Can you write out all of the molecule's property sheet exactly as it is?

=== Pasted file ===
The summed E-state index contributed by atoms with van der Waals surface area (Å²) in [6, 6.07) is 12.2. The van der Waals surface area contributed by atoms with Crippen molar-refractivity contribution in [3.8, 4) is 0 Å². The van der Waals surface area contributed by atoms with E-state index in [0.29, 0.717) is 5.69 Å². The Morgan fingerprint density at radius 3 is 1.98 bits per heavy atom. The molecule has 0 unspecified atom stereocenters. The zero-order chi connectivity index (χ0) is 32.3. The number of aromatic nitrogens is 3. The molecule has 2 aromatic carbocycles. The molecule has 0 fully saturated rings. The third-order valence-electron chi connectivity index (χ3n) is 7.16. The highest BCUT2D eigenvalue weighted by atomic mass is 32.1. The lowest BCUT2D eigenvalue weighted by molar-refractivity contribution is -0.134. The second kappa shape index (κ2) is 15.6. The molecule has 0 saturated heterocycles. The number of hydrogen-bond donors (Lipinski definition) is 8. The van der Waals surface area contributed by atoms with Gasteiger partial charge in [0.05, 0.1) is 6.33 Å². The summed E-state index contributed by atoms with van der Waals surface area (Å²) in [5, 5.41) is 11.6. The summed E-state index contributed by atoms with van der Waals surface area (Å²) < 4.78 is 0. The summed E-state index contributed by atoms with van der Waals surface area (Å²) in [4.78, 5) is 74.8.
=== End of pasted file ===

The summed E-state index contributed by atoms with van der Waals surface area (Å²) in [6, 6.07) is 12.2. The van der Waals surface area contributed by atoms with Crippen molar-refractivity contribution in [3.8, 4) is 0 Å². The van der Waals surface area contributed by atoms with E-state index in [0.29, 0.717) is 5.69 Å². The Morgan fingerprint density at radius 3 is 1.98 bits per heavy atom. The molecule has 0 unspecified atom stereocenters. The zero-order chi connectivity index (χ0) is 32.3. The number of aromatic nitrogens is 3. The molecule has 2 aromatic carbocycles. The molecule has 0 fully saturated rings. The third-order valence-electron chi connectivity index (χ3n) is 7.16. The highest BCUT2D eigenvalue weighted by atomic mass is 32.1. The lowest BCUT2D eigenvalue weighted by molar-refractivity contribution is -0.134. The second kappa shape index (κ2) is 15.6. The molecule has 0 saturated heterocycles. The number of hydrogen-bond donors (Lipinski definition) is 8. The van der Waals surface area contributed by atoms with Gasteiger partial charge in [0.05, 0.1) is 6.33 Å². The summed E-state index contributed by atoms with van der Waals surface area (Å²) in [5, 5.41) is 11.6. The summed E-state index contributed by atoms with van der Waals surface area (Å²) < 4.78 is 0. The summed E-state index contributed by atoms with van der Waals surface area (Å²) in [4.78, 5) is 74.8.